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Indonesia CB to Lower Lending Rates
World Economy

Indonesia CB to Lower Lending Rates

Bank Indonesia plans to overhaul its main tool of monetary policy, adopting a seven-day reverse repurchase rate as the new benchmark, according to people familiar with the matter.
The central bank of Southeast Asia’s biggest economy will ditch the current reference rate, which isn’t directly tied to money markets, according to the plan scheduled to be announced Friday, said the people, who asked not to be named as the discussions were private, Bloomberg reported.
Bank Indonesia will strengthen its policy framework and announce it on Friday, said Andiwiana Septonarwanto, its deputy director of communications.
With the seven-day reverse repo rate, Bank Indonesia will be using as its benchmark a tool for draining liquidity from the system. The monetary authority sells securities with an agreement to buy them back in seven days. Bank Indonesia currently offers such contracts at a 5.5% rate.
The shift is being made to enhance the effectiveness of its policy changes to influence markets, according to the people familiar with the matter. The central bank is talking to analysts and other stakeholders for policy feedback, Septonarwanto said.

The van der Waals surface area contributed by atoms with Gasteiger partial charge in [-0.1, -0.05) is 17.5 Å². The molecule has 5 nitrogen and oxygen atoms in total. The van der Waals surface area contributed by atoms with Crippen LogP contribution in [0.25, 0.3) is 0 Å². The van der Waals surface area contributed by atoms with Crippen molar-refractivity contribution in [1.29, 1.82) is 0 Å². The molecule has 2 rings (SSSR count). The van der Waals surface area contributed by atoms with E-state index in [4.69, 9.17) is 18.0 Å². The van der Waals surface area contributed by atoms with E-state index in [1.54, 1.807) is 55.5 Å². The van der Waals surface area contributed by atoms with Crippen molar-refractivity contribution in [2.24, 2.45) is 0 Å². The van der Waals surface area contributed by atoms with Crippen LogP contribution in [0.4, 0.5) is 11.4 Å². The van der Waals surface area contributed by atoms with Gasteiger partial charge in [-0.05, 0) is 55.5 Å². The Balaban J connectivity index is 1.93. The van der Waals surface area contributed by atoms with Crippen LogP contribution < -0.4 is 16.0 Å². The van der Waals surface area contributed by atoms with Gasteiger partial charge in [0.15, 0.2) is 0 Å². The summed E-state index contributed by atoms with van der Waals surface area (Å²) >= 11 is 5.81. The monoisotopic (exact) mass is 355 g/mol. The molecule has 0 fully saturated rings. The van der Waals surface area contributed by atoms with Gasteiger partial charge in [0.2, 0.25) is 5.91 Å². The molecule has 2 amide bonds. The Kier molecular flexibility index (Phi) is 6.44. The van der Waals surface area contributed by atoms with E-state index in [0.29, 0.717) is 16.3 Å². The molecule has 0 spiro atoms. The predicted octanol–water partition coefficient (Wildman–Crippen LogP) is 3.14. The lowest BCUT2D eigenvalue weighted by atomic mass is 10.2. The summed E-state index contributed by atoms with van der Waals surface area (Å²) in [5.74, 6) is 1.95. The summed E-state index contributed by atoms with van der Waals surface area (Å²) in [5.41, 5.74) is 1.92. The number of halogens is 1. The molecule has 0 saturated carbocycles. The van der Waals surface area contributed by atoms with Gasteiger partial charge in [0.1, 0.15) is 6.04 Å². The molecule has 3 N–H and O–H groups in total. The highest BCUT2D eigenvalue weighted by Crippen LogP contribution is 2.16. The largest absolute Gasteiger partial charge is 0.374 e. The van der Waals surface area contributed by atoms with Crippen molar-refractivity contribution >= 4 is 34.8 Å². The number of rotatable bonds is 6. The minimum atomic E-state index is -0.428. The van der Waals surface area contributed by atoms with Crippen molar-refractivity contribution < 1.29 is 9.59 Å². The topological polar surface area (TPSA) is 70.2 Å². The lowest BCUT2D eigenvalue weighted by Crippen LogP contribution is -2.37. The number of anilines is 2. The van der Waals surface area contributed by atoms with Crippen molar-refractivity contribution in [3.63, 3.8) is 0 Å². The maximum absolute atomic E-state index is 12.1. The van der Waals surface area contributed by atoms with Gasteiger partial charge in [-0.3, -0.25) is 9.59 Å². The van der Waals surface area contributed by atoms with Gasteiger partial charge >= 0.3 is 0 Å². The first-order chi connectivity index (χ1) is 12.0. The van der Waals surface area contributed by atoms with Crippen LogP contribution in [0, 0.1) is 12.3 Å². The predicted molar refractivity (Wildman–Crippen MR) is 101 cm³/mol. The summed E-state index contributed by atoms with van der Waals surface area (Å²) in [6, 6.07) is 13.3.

“From the perspective of improving the transmission mechanism of monetary policy, it could potentially be a positive move” as it would make monetary easing more effective in stimulating the economy, said Irene Cheung, a foreign-exchange strategist at Australia & New Zealand Banking Group Ltd. in Singapore.
Monetary authorities around the world use different rates as benchmarks to influence borrowing costs across the economy. The Reserve Bank of India uses a repo rate. In Japan, policy makers have adopted a negative interest rate on a share of funds commercial lenders park with the central bank, in an effort to force them to boost lending.
Indonesia’s central bank has come under pressure from government to reduce interest rates to help spur an economy that grew last year at its slowest pace since 2009. President Joko Widodo said in an interview on Feb. 11 he wanted interest rates to “fall, fall, fall, fall and keep falling” so that the country could better compete with neighbors.
Bank Indonesia sees weak transmission of its monetary policy, Juda Agung, executive director of monetary policy, said at its most recent rate meeting last month. Lending rates only declined four basis points even after the authority cut the benchmark rate by a total of 75 basis points to 6.75% this year and the reserve requirement ratio by 150 basis points, he said.

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